Note that as $n$ and $m$ are relatively prime integers, there exits $s, t\in \Z$ such that
\[sn+tm=1. \tag{*}\]
Also, note that as the order of the group $G/N$ is $|G/N|=|G:N|=m$, we have
\[g^mN=(gN)^m=N\]
for any $g \in G$ by Lagrange’ theorem, and thus
\[g^m\in N \tag{**}.\]

(a) Prove that $N=\{a\in G \mid a^n=e\}$.

Suppose $a\in \{a\in G \mid a^n=e\}$. Then we have $a^n=e$.
It follows that
\begin{align*}
a \stackrel{(*)}{=} a^{sn+tm}= a^{sn}a^{tm}=a^{tm}=(a^t)^m\in N
\end{align*}
by (**).
This proves that $\{a\in G \mid a^n=e\} \subset N$.

On the other hand, if $a\in N$, then we have $a^n=e$ as $n$ is the order of the group $N$.
Hence $N\subset \{a\in G \mid a^n=e\}$.

Putting together these inclusions yields that $N=\{a\in G \mid a^n=e\}$ as required.

(b) Prove that $N=\{b^m \mid b\in G\}$.

Let $b^m \in \{b^m \mid b\in G\}$. Then by (**), we know that $b^m\in N$.
Thus, we have $\{b^m \mid b\in G\}\subset N$.

On the other hand, let $a\in N$. Then we have $a^n=e$ as $n=|N|$.
Hence it follows that
\begin{align*}
a \stackrel{(*)}{=} a^{sn+tm}= a^{sn}a^{tm}=a^{tm}=b^m,
\end{align*}
where we put $b:=a^t$.
This implies that $a\in \{b^m \mid b\in G\}$, and hence we have $N \subset \{b^m \mid b\in G\}$.

So we see that $N=\{b^m \mid b\in G\}$ by these two inclusions.

Group of Order $pq$ Has a Normal Sylow Subgroup and Solvable
Let $p, q$ be prime numbers such that $p>q$.
If a group $G$ has order $pq$, then show the followings.
(a) The group $G$ has a normal Sylow $p$-subgroup.
(b) The group $G$ is solvable.
Definition/Hint
For (a), apply Sylow's theorem. To review Sylow's theorem, […]

Use Lagrange’s Theorem to Prove Fermat’s Little Theorem
Use Lagrange's Theorem in the multiplicative group $(\Zmod{p})^{\times}$ to prove Fermat's Little Theorem: if $p$ is a prime number then $a^p \equiv a \pmod p$ for all $a \in \Z$.
Before the proof, let us recall Lagrange's Theorem.
Lagrange's Theorem
If $G$ is a […]

The Index of the Center of a Non-Abelian $p$-Group is Divisible by $p^2$
Let $p$ be a prime number.
Let $G$ be a non-abelian $p$-group.
Show that the index of the center of $G$ is divisible by $p^2$.
Proof.
Suppose the order of the group $G$ is $p^a$, for some $a \in \Z$.
Let $Z(G)$ be the center of $G$. Since $Z(G)$ is a subgroup of $G$, the order […]

Subgroup Containing All $p$-Sylow Subgroups of a Group
Suppose that $G$ is a finite group of order $p^an$, where $p$ is a prime number and $p$ does not divide $n$.
Let $N$ be a normal subgroup of $G$ such that the index $|G: N|$ is relatively prime to $p$.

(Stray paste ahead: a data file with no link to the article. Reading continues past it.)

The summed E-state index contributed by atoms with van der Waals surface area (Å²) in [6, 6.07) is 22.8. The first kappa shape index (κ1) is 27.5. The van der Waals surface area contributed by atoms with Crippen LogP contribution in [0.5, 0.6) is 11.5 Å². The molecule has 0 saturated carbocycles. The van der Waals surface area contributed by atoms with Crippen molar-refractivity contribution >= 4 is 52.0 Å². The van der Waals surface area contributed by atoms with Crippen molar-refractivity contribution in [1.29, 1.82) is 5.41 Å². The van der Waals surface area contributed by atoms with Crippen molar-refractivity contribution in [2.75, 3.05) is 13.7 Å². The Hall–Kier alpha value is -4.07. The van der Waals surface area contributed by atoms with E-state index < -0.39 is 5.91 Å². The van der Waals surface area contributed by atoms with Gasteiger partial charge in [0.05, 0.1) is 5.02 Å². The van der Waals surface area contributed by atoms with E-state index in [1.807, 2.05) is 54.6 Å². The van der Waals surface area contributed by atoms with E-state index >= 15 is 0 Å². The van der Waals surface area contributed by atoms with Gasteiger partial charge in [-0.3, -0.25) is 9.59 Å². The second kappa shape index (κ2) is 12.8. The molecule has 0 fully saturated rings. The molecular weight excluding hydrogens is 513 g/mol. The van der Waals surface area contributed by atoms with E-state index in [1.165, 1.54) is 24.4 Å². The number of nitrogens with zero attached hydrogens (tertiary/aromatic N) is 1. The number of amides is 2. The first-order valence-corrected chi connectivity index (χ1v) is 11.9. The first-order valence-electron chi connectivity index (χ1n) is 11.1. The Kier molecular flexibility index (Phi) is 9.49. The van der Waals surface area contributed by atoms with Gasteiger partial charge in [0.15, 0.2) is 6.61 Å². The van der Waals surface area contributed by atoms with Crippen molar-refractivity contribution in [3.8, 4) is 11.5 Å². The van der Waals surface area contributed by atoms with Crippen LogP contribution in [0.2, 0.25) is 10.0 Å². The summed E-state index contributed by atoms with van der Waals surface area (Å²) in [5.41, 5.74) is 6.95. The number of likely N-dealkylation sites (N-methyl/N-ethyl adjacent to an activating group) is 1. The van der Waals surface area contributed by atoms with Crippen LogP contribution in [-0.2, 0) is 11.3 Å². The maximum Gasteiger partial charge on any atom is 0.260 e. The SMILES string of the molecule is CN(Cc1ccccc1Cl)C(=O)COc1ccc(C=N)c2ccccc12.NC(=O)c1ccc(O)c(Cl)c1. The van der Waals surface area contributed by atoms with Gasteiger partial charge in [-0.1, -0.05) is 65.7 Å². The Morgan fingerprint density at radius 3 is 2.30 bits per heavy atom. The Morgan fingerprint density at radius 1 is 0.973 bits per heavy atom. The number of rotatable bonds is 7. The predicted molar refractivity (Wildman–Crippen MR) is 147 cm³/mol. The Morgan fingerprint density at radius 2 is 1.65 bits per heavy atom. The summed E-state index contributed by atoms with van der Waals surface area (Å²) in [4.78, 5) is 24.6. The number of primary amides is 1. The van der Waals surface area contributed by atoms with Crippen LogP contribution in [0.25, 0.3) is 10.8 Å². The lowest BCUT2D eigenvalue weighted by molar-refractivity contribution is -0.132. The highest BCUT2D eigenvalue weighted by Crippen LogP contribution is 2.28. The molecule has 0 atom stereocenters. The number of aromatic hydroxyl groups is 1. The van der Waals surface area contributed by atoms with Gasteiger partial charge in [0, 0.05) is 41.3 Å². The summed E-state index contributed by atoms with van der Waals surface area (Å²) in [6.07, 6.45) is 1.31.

Then show that $N$ contains all $p$-Sylow subgroups of […]

Subgroup of Finite Index Contains a Normal Subgroup of Finite Index
Let $G$ be a group and let $H$ be a subgroup of finite index. Then show that there exists a normal subgroup $N$ of $G$ such that $N$ is of finite index in $G$ and $N\subset H$.
Proof.
The group $G$ acts on the set of left cosets $G/H$ by left multiplication.
Hence […]

Any Subgroup of Index 2 in a Finite Group is Normal
Show that any subgroup of index $2$ in a group is a normal subgroup.
Hint.
Left (right) cosets partition the group into disjoint sets.
Consider both left and right cosets.
Proof.
Let $H$ be a subgroup of index $2$ in a group $G$.
Let $e \in G$ be the identity […]

A Subgroup of the Smallest Prime Divisor Index of a Group is Normal
Let $G$ be a finite group of order $n$ and suppose that $p$ is the smallest prime number dividing $n$.
Then prove that any subgroup of index $p$ is a normal subgroup of $G$.
Hint.
Consider the action of the group $G$ on the left cosets $G/H$ by left […]

A Simple Abelian Group if and only if the Order is a Prime Number
Let $G$ be a group. (Do not assume that $G$ is a finite group.)
Prove that $G$ is a simple abelian group if and only if the order of $G$ is a prime number.
Definition.
A group $G$ is called simple if $G$ is a nontrivial group and the only normal subgroups of $G$ is […]

I have a doubt, can someone help me!!!
What is the meaning of the below step & how did it come ?
g^m N=(gN)m=N
and how a^sn disappered in the below step ?
a=(∗)asn+tm=asnatm=atm=(at)m∈N

Recall that if the order of a group $G$ is $n$, then for any element $g$ in $G$, we have $g^n=e$, where $e$ is the identity element in $G$.

Now, for your first question, the group is $G/N$ and its order is $m$. Note that $gN$ is an element in $G/N$. Thus, $(gN)^m$ is the identity element in $G/N$, which is $N$. So we have $(gN)^m=N$.

For the second question, $a^{sn}=(a^n)^s=e^s=e$. Thus $a^{sn}=e$ and that’s why it dissapeared.

I have a doubt, can someone help me!!!

What is the meaning of the below step & how did it come ?

g^m N=(gN)m=N

and how a^sn disappered in the below step ?

a=(∗)asn+tm=asnatm=atm=(at)m∈N

Thanks 🙂

Dear Lalitha,

Recall that if the order of a group $G$ is $n$, then for any element $g$ in $G$, we have $g^n=e$, where $e$ is the identity element in $G$.

Now, for your first question, the group is $G/N$ and its order is $m$. Note that $gN$ is an element in $G/N$. Thus, $(gN)^m$ is the identity element in $G/N$, which is $N$. So we have $(gN)^m=N$.

For the second question, $a^{sn}=(a^n)^s=e^s=e$. Thus $a^{sn}=e$ and that’s why it dissapeared.

Thanks for your explanation